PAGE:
Today in Arizona History
PHOENIX (AP) — Sunday, Jan. 13
On this date in 1921, John Goldstrom, a reporter for The Arizona Republic arrived in San Francisco after being flown from New York on a transcontinental mail plane. Goldstrom’s experiences included sky-sickness, subzero temperatures in an open plane, blizzards, forced landings with damage to the plane and being lost in a desert sandstorm for 17 hours without water. The trip took 13 days, 6 hours, and 35 minutes.
On this date in 1929, Wyatt Earp died at the age of 81 in Los Angeles.
Monday, Jan. 14
On this date in 1868, the Military Division of the Pacific announced the establishment of Camp Willow Grove to protect the road from Fort Mohave to Fort Whipple.
On this date in 1889, the first Mormon academy was founded in St. Johns.
On this date in 1912, Senorita Ramoncita Kosterlitzky, daughter of Col. Emilio Kosterlitzky, chief of the Mexican Rurales, was married at St. Patrick’s Catholic Church in Douglas to John Zamborelon.
On this date in 1921, an automobile was placed on trial in Superior Court in Prescott for being in violation of the prohibition law.
Tuesday, Jan. 15
On this date in 1912, the first Annual Auto Show, held in Phoenix, drew large crowds. Among the exhibits were a Hupmobile delivery wagon priced at $950 and a five-passenger, six-cylinder, 30-horsepower Franklin Model M priced at $3,000.
On this date in 1921, seven passenger cars of the Southern Pacific eastbound 110 were derailed about 1 mile (1.6 kilometer) east of Vail.
Wednesday, Jan. 16
On this date in 1900, the Gila Valley Bank, predecessor of the Valley National Bank, opened its doors in Solomonville.
On this date in 1922, Isaac Polhamus, veteran steamboat captain on the Colorado River, rancher and Yuma resident for 66 years, died.
Thursday, Jan. 17
On this date in 1805, Spanish troops, commanded by Lt. Antonio Narbona, invaded Canyon de Chelly, killing 93 Navajo warriors and 45 women and children. The bones of the slain were left in the cave where they were killed. The area became known as the Canyon de Muerto.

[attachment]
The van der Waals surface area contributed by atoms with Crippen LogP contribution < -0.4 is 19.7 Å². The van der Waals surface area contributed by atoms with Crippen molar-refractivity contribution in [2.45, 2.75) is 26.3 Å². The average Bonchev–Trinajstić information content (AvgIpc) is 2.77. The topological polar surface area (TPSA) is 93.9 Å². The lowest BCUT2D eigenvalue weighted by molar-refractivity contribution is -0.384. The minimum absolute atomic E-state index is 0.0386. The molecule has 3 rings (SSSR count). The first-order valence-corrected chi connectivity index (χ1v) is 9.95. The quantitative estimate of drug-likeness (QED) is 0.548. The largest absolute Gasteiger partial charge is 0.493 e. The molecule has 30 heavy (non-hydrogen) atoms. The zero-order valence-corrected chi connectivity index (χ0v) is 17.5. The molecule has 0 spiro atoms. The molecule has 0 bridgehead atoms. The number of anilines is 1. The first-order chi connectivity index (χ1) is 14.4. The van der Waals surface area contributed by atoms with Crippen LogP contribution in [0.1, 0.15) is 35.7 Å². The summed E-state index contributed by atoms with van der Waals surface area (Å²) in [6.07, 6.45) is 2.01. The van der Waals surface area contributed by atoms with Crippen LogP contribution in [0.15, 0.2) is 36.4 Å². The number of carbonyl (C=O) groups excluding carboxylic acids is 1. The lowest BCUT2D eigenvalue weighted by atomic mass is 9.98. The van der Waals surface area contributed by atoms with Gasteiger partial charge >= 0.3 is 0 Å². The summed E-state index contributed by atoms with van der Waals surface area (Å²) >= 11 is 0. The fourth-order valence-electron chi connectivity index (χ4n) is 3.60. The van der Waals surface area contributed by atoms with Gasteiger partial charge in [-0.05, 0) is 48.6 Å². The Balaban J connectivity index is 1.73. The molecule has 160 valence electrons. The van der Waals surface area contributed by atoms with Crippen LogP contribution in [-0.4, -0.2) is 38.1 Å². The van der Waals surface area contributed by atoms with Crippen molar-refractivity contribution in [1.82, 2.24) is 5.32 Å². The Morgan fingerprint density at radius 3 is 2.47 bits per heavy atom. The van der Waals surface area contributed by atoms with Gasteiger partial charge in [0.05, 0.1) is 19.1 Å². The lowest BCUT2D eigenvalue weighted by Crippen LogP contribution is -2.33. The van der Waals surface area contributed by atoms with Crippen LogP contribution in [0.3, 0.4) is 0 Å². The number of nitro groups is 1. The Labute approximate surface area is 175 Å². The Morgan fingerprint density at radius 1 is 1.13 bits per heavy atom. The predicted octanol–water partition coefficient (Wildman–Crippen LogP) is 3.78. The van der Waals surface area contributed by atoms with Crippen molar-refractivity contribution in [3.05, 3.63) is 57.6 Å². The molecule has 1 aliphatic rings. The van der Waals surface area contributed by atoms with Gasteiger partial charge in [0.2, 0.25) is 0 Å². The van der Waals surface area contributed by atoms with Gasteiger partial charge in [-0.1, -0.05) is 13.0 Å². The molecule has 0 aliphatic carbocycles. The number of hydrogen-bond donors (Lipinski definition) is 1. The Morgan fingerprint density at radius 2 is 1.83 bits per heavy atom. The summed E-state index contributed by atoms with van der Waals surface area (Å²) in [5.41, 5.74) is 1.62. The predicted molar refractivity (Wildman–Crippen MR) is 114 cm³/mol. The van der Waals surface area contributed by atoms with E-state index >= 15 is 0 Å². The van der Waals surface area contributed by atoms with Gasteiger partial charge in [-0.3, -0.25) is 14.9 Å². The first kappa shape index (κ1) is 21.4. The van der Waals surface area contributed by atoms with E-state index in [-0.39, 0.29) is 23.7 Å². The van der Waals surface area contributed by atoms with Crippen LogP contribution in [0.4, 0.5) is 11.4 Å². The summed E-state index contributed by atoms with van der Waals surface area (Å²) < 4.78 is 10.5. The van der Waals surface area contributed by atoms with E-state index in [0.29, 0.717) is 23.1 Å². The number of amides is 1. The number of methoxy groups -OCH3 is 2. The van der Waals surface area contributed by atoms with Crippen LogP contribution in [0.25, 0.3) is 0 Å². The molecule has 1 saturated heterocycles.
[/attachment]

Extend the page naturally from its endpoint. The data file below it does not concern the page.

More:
On this date in 1877, Gov. Anson P.K. Safford signed the bill moving the Territorial capitol from Tucson to Prescott.
On this date in 1912, the last remaining parts of the old scaffold used in the Cochise County Courthouse yard at Tombstone were cut up for kindling wood. The scaffold had been built in 1884 by C.J. Ulmer for the hanging of the Bisbee murderers.
Friday, Jan. 18
On this date in 1854, the General Jessup river steamer was the first to reach the Black Canyon on the Colorado River.
On this date in 1862, Confederacy President Jefferson Davis signed the Enabling Act, making Arizona a Confederate Territory.
On this date in 1927, the Tucson Daily Star announced that Senor Juan Evaristo Anchondo had developed a self-lighting cigarette which was ignited by briskly rubbing the tip over a striking surface on the package.
On this date in 1952, the Great Seal of the Navajo Tribe was adopted by the Tribal Council. The winning entry was submitted by John Claw, Jr.
Saturday, Jan. 19
On this date in 1895, the Nogales Oasis newspaper noted that in Phoenix, “there are now several restaurants offering a square meal for the sum of 15 cents.”
On this date in 1921, the Phoenix Police chief issued an order that all pedestrians on the street after 8 p.m. were to be stopped and searched for concealed weapons in an effort to combat crime.
On this date in 1926, Margaret Rowe Clifton, author of Arizona’s state song, died.